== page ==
The prose has camera-eye immediacy. In a more recent book, "The Conversations" (2002), Ondaatje explored with Walter Murch the mysteries and wonders of film editing. In "The Collected Works of Billy the Kid," he was already obsessively feeding off this craft from another medium. He doesn't so much tell the story as splice it together, weaving together moments and sequences, cutting between emotions, or from image to image, shaking the kaleidoscope for maximum effect. The book doesn't read like a film, but it stays in the imagination like one, dream-like, so that its characters start to haunt us.

Here's Billy's lover, in a ballad: "Miss Angela D has a mouth like a bee / she eats and off all your honey / her teeth leave a sting on your very best thing / and its best when she gets the best money." And here, in a very different tone, is Pat Garrett:

"Public figure, the mind of a doctor, his hands hairy, scarred, burned by rope, on his wrist there was a purple stain there all his life. Ideal assassin for his mind was unwarped. Had the ability to kill someone on the street, walk back and finish a joke. One who had decided what was right and forgot all morals. He was genial to everyone even his enemies. He genuinely enjoyed people, some who were odd, the dopes, the thieves. Most dangerous for them, he understood them, what motivated their laughter and anger, what they liked to think about, how they had to act for them to like him. An academic murderer -- only his vivacious humour and diverse interests made him the best kind of company."

This compressed portrait of the lawman predicts the ambiguous and tragic figures -- like Almásy in "The English Patient" -- who populate Ondaatje's later fiction. Ondaatje's a poet, and a romantic, but even as a young man he saw clearly the workings of the world's cruel clock. Time ticks on, and men in power hire men like Pat Garrett to do their dirty work for them. "We were bad for progress in New Mexico and cattle politicians like Chisum wanted the bad name out," says Billy matter-of-factly, knowing that he stands at the end of an era, about to be blown away like sagebrush in the desert. "They made Garrett sheriff and he sent me a letter saying move out or I will get you Billy."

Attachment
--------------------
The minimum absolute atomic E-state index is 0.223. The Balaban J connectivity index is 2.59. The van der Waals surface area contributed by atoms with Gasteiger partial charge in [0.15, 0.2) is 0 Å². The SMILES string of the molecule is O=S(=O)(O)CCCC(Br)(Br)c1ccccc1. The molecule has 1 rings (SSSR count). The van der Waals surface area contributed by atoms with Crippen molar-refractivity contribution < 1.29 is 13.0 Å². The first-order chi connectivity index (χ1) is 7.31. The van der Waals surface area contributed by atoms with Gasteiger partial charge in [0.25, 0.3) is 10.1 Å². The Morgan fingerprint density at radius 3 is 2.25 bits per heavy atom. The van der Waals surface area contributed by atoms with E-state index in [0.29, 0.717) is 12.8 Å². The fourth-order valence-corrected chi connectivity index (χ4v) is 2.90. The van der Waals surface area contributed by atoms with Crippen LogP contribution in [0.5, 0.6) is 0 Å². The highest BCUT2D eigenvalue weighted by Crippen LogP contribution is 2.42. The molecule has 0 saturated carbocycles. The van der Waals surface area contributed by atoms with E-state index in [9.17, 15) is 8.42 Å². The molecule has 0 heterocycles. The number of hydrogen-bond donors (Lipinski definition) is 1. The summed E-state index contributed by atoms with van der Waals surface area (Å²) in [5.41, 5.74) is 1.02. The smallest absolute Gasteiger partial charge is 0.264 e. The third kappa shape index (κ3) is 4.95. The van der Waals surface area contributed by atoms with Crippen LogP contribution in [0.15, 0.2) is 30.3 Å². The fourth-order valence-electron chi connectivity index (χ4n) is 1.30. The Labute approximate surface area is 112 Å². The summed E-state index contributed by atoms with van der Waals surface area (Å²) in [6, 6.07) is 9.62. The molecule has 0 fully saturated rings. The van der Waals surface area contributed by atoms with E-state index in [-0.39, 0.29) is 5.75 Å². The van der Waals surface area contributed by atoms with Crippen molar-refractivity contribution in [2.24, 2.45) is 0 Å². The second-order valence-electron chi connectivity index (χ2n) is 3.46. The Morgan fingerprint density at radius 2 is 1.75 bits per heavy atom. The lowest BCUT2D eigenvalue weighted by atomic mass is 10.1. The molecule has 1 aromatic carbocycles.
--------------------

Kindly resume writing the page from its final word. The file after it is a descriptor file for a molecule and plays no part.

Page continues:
Ondaatje makes vivid the loneliness and physical texture of the Southwest, its pollen, its storms, its snow. Remarkable, given that he'd never been there when he wrote the book. Then again, he did the same with the Sahara in "The English Patient." Here we feel the wind, the grit of the sand, and Billy bears witness to the marvels of the light: "she walks slow to the window / lifts the sackcloth / and jams it horizontal on a nail / so the bent oblong of sun / hoists itself across the room / framing the bed the white flesh/ of my arm.'

The writing throughout is sensuous, violent, visceral, never static, summoning a lost world with imagination and language that flash like lightning. It's tempting to think that Sam Peckinpah or Rudy Wurlitzer had read this text when they collaborated on Peckinpah's masterpiece "Pat Garrett and Billy the Kid," released in 1974. In any event "The Collected Works of Billy the Kid" already feels like a modern classic, the book in which a great writer first learned to do a trick with a knife.

Rayner's new book, "A Bright and Guilty Place: Murder, Corruption, and L.A.'s Scandalous Coming-Of-Age," will be published next month. Paperback Writers appears monthly at,0,3942597.story